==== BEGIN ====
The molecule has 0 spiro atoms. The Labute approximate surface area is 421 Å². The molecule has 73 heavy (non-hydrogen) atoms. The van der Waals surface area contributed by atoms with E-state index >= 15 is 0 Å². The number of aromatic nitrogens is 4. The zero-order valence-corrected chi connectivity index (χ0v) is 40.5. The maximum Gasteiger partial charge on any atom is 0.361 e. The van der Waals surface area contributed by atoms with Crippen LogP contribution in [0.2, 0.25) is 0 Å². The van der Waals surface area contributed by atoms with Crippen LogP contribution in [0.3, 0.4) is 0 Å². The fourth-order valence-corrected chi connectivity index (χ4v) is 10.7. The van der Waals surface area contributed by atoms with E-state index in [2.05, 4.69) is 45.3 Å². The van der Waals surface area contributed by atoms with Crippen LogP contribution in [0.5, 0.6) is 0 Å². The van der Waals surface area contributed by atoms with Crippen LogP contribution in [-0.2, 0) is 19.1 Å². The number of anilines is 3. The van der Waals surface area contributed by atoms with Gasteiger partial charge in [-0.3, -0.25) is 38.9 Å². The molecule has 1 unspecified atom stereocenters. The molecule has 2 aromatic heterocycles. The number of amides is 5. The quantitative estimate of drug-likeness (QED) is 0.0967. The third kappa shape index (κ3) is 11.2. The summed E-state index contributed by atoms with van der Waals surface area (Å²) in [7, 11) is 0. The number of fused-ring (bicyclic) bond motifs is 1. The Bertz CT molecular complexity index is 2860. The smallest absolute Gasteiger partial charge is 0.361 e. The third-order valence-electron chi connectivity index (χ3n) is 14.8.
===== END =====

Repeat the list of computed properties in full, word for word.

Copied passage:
The molecule has 0 spiro atoms. The Labute approximate surface area is 421 Å². The molecule has 73 heavy (non-hydrogen) atoms. The van der Waals surface area contributed by atoms with E-state index >= 15 is 0 Å². The number of aromatic nitrogens is 4. The zero-order valence-corrected chi connectivity index (χ0v) is 40.5. The maximum Gasteiger partial charge on any atom is 0.361 e. The van der Waals surface area contributed by atoms with Crippen LogP contribution in [0.2, 0.25) is 0 Å². The van der Waals surface area contributed by atoms with Crippen LogP contribution in [0.3, 0.4) is 0 Å². The fourth-order valence-corrected chi connectivity index (χ4v) is 10.7. The van der Waals surface area contributed by atoms with E-state index in [2.05, 4.69) is 45.3 Å². The van der Waals surface area contributed by atoms with Crippen LogP contribution in [0.5, 0.6) is 0 Å². The van der Waals surface area contributed by atoms with Crippen LogP contribution in [-0.2, 0) is 19.1 Å². The number of anilines is 3. The van der Waals surface area contributed by atoms with Gasteiger partial charge in [-0.3, -0.25) is 38.9 Å². The molecule has 1 unspecified atom stereocenters. The molecule has 2 aromatic heterocycles. The number of amides is 5. The quantitative estimate of drug-likeness (QED) is 0.0967. The third kappa shape index (κ3) is 11.2. The summed E-state index contributed by atoms with van der Waals surface area (Å²) in [7, 11) is 0. The number of fused-ring (bicyclic) bond motifs is 1. The Bertz CT molecular complexity index is 2860. The smallest absolute Gasteiger partial charge is 0.361 e. The third-order valence-electron chi connectivity index (χ3n) is 14.8.